The Moral Argument Of Michael Huemer

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Huemer’s Moral Argument

Michael Huemer argues in favor of legalizing recreational drug use by addressing three major concerns that are commonly used to argue in favor of drug criminalization:

(1) Drug users may harm themselves
(2) Drug users may harm others
(3) Drug use may make people less productive and less altruistic

In order to address the first two concerns, Huemer posits that there exist countless legal behaviors that result in self-harm and harm to others. These behaviors include “smoking tobacco, drinking alcohol [....] [and being] an inattentive and inconsiderate spouse and parent” (PPE 584-6). If it is not the role of the government to restrict these activities, then it should not be the responsibility of the government to prohibit
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Recall Huemer’s earlier argument: while drugs only possibly result in harm to others, there are several legal ways in which one can actually harm others; therefore, drugs should not be prohibited.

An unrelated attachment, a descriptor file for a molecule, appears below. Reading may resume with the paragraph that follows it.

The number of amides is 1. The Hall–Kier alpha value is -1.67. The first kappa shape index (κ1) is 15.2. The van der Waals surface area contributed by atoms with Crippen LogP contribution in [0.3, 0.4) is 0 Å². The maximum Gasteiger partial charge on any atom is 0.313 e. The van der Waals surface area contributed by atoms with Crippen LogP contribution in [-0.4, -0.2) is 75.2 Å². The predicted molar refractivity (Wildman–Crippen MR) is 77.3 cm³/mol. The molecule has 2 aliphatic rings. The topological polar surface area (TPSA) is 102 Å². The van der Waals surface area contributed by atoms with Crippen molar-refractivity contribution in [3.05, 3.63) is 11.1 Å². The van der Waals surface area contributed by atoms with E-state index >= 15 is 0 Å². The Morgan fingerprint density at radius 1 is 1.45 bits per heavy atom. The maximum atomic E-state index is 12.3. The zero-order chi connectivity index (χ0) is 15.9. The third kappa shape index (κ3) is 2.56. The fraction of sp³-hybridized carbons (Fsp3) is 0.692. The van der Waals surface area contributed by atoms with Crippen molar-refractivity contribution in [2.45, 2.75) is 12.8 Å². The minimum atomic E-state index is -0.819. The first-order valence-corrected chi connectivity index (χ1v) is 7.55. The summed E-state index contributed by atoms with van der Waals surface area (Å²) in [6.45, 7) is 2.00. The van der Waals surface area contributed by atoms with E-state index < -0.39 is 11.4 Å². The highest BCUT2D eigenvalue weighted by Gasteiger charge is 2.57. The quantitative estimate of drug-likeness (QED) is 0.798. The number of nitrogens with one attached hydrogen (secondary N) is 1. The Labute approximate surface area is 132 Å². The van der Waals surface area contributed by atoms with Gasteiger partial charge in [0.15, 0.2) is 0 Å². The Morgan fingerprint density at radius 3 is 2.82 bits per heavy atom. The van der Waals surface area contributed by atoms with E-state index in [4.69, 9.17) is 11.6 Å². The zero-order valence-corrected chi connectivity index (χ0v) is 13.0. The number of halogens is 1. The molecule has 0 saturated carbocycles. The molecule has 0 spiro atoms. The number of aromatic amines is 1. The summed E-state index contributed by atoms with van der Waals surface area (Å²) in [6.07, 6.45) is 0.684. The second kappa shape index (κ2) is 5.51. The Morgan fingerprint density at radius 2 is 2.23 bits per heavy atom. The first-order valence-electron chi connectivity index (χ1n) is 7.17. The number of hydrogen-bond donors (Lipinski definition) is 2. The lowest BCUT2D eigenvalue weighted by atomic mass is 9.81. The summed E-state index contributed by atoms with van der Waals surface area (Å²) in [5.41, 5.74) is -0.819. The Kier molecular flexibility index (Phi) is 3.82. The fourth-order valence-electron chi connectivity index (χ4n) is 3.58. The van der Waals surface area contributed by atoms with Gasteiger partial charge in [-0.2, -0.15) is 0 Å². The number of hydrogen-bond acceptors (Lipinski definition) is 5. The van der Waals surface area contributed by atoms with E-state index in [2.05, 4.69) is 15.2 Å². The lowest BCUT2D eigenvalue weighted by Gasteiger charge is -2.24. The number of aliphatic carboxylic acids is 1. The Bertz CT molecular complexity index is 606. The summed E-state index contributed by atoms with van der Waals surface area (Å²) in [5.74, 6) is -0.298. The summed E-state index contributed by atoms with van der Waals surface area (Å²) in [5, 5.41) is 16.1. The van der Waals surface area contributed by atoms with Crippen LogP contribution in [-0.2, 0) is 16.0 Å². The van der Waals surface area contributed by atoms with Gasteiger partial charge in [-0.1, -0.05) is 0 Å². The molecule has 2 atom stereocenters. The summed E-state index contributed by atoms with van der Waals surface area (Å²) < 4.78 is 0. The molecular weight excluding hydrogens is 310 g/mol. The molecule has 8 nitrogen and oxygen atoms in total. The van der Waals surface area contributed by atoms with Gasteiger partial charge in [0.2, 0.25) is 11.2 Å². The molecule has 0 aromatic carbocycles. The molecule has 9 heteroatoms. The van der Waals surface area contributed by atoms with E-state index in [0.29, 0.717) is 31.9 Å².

This argument conflicts with another claim of Huemer’s. He concedes that it is the business of the state to prohibit driving under the influence of drugs. But, like drug use, driving under the influence only introduces the possibility of harm to others. At least in some cases, Huemer evidently believes that the government should regulate risky behavior, even if there may not be negative consequences.

Additionally, Huemer largely overlooks the issue of addiction. He briefly addresses the argument that drug users may not have full autonomy over their decisions. If this is true, according to Huemer, then drugs should legal: “It is unjust to punish a person for something he is not responsible for” (PPE 588).

While this reasoning is valid, Huemer does not address the claim that the government should protect the autonomy of its citizens. Making the empirical assumption that drugs inhibit users’ ability to control themselves, prohibitionists might argue that the government is obligated to restrict the use of drugs—or at least addictive ones—in the interest of preserving

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